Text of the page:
Tall as many basketball forwards and as burly as some linemen of his era, the 6-4, 205-pound Furman came out of El Paso’s Austin High to play at Texas Western College for the late Coach Ben Collins. Since her husband’s death, widow Necah (pronounced NEE-sah) has received what she described as “beautiful letters about their times with Johnny.”

Some mournful teammates remember Furman’s powerful left passing arm, others his athleticism when weaving amongst smaller defensive backs. All remember Furman’s leadership qualities.

“Great leader,” says Dr. Del Williams, an Odessa product who shared the role of team tri-captains with Furman and John Paul Young of Abilene.

“With Johnny doing the throwing and me the catching, we would stay an extra 30 minutes after practice, working on our passing game. Most of our guys were from small towns in Texas and New Mexico, so we had a tight group.”

Miner forever Charlie Warren of Birmingham, Ala., wrote, “He was my hero, on and off the field.”   By 1962, the Miners were playing for a new coach Bum Phillips, one of the most colorful figures ever to spit tobacco juice on any football sideline. Bum was certainly one of the most memorable to stay with his family – including a young Wade Phillips – in the TWC jock dorm. Today, Miners Hall somehow still stands as a monument to sturdy architecture enduring decades of testosterone.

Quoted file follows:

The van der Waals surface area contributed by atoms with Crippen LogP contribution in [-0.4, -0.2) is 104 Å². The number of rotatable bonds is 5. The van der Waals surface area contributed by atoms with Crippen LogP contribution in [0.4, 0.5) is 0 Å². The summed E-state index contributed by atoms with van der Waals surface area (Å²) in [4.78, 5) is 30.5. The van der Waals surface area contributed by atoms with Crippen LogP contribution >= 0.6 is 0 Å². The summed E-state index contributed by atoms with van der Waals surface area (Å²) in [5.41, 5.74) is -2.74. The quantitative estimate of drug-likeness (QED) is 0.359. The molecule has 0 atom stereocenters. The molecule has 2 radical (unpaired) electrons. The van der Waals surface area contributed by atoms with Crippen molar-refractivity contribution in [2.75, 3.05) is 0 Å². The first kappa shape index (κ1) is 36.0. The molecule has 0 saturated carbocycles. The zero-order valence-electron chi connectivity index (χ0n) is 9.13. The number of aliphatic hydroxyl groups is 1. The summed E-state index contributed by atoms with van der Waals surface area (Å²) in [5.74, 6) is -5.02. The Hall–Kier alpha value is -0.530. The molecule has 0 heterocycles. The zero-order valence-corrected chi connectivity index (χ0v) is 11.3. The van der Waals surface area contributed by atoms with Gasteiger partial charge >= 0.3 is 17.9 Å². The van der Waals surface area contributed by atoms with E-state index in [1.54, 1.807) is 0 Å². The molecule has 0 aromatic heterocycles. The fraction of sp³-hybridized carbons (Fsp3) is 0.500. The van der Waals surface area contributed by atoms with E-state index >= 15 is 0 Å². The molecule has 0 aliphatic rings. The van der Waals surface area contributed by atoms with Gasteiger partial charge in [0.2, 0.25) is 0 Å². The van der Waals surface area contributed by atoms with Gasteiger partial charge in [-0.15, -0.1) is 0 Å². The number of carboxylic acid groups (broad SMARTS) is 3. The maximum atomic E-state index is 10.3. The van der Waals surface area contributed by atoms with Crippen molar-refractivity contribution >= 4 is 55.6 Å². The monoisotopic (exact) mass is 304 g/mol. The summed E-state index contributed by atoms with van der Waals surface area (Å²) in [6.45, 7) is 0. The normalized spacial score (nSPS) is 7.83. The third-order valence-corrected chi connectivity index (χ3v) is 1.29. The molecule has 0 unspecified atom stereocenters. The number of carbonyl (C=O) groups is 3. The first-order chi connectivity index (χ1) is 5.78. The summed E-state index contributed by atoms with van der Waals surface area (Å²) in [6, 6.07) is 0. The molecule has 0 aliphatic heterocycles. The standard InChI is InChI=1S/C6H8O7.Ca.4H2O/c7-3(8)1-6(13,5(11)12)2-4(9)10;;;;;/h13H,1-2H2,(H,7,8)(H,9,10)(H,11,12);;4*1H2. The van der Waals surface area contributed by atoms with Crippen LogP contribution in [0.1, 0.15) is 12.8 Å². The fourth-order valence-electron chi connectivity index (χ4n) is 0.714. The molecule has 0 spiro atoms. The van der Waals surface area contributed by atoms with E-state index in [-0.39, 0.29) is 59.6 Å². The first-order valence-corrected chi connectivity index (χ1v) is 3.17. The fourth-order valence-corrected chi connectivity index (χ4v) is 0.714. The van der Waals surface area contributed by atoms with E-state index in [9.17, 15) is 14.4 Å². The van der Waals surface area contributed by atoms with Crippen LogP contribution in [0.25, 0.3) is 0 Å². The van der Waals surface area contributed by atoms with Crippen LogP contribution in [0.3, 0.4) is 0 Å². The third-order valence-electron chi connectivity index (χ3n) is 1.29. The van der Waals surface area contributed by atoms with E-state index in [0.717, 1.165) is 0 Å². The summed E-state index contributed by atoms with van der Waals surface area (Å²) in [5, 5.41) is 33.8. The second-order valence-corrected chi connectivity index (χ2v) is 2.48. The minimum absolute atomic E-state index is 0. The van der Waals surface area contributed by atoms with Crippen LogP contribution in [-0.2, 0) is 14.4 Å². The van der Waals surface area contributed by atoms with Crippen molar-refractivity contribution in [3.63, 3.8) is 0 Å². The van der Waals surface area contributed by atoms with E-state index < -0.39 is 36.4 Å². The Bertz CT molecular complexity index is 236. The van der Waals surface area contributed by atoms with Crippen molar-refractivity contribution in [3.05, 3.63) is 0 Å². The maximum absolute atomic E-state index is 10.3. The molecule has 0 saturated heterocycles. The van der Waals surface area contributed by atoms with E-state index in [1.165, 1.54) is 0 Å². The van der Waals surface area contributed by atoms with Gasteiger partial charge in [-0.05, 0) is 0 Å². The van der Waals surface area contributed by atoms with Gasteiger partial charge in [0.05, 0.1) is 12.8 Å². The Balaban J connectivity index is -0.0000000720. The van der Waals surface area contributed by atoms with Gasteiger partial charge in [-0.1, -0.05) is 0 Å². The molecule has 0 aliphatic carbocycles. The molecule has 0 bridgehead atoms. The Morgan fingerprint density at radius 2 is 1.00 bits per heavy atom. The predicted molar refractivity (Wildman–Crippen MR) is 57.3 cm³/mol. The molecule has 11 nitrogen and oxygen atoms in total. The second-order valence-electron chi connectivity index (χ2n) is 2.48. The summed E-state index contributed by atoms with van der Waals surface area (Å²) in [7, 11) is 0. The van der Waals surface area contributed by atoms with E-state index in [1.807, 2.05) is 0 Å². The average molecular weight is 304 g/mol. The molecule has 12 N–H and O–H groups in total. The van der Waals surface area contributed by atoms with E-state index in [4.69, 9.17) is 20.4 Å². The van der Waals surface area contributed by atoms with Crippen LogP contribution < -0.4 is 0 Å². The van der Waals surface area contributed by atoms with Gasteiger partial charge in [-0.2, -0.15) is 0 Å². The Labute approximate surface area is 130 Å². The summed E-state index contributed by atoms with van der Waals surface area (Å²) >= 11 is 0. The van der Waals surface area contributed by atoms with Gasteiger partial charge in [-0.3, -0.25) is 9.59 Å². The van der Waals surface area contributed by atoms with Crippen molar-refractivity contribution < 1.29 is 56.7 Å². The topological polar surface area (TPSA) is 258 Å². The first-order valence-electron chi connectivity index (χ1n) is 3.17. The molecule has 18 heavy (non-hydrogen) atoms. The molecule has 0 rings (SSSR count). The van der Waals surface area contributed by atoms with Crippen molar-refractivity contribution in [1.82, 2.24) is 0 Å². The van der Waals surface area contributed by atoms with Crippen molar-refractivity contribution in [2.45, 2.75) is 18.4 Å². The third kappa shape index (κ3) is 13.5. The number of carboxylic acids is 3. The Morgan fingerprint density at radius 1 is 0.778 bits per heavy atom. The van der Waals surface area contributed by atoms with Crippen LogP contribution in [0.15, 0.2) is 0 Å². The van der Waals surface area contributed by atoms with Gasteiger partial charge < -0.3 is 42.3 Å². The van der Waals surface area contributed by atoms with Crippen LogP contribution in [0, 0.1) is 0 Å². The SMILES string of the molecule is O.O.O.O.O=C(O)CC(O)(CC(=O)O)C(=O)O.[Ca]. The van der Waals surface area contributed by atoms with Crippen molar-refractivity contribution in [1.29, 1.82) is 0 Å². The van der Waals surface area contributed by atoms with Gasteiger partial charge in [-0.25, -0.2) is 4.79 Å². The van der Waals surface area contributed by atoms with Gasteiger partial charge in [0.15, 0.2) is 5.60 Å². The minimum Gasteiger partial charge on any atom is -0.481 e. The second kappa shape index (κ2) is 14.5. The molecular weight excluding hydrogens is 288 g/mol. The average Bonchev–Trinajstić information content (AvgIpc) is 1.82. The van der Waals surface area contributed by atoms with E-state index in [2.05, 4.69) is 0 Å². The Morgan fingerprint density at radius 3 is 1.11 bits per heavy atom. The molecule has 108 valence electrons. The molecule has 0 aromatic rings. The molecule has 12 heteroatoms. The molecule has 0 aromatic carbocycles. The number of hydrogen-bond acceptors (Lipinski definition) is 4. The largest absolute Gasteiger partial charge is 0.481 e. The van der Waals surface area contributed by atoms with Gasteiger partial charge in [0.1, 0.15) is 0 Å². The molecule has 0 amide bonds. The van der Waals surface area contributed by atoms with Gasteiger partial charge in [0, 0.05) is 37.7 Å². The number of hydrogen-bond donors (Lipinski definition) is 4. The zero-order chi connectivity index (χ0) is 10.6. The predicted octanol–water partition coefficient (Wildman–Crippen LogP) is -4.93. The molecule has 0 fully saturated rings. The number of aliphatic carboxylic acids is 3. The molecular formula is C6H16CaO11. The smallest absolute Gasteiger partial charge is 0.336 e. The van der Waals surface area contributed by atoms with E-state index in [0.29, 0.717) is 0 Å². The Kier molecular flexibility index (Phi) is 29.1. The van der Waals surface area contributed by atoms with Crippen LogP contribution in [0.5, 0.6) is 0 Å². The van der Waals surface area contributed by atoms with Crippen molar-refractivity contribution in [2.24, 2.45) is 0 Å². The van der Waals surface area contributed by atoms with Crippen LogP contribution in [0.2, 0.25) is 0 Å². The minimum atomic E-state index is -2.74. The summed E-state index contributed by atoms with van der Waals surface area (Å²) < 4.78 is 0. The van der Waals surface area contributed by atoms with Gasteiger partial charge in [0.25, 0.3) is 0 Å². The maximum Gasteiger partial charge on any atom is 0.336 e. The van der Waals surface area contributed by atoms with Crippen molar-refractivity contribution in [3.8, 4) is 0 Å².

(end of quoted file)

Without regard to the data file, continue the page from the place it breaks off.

Original caption: Paul Brown, Cleveland’s pro coach with players. (Copyright Bettmann/Corbis / AP Images)

Noted Cleveland coach Paul Brown

When Furman left TWC (“Teeny Wienie,” as students called it), served in the U.S. Army then went on to a long and fruitful career in hospital administration. Not before Johnny played pro ball for one of the NFL’s legendary coaches – Cleveland’s Paul Brown.

However, playing with a certain running back, sparked more of Johnny’s tales. The former pro teammate? Jim Brown, regarded among the top five ball-carriers in football history.

With an explosive size-speed package wrapped in a fierce will and competitive drive, Jim Brown is also said to be the best lacrosse player who ever played the game. Furman was drafted by Cleveland, traded to the Vikings, then back to the Browns. Asked to describe this strange two-season hitch in the pros, Furman had a quick reply:

Jim Brown, a major force in NFL history, had a tip for a young QB from Texas Western College

“I was best known for handing off to Jim Brown — always a good play-call,” Furman said. In an telephone interview last spring, Johnny told MAF that Jim Brown could be, how you say, direct.

First play in his first pro exhibition game, Furman took the snap from center, wheeled to hand off to Jim Brown up the middle. Too late. The all-time great had already blown past, leaving a sheepish QB to eat the ball, without salt.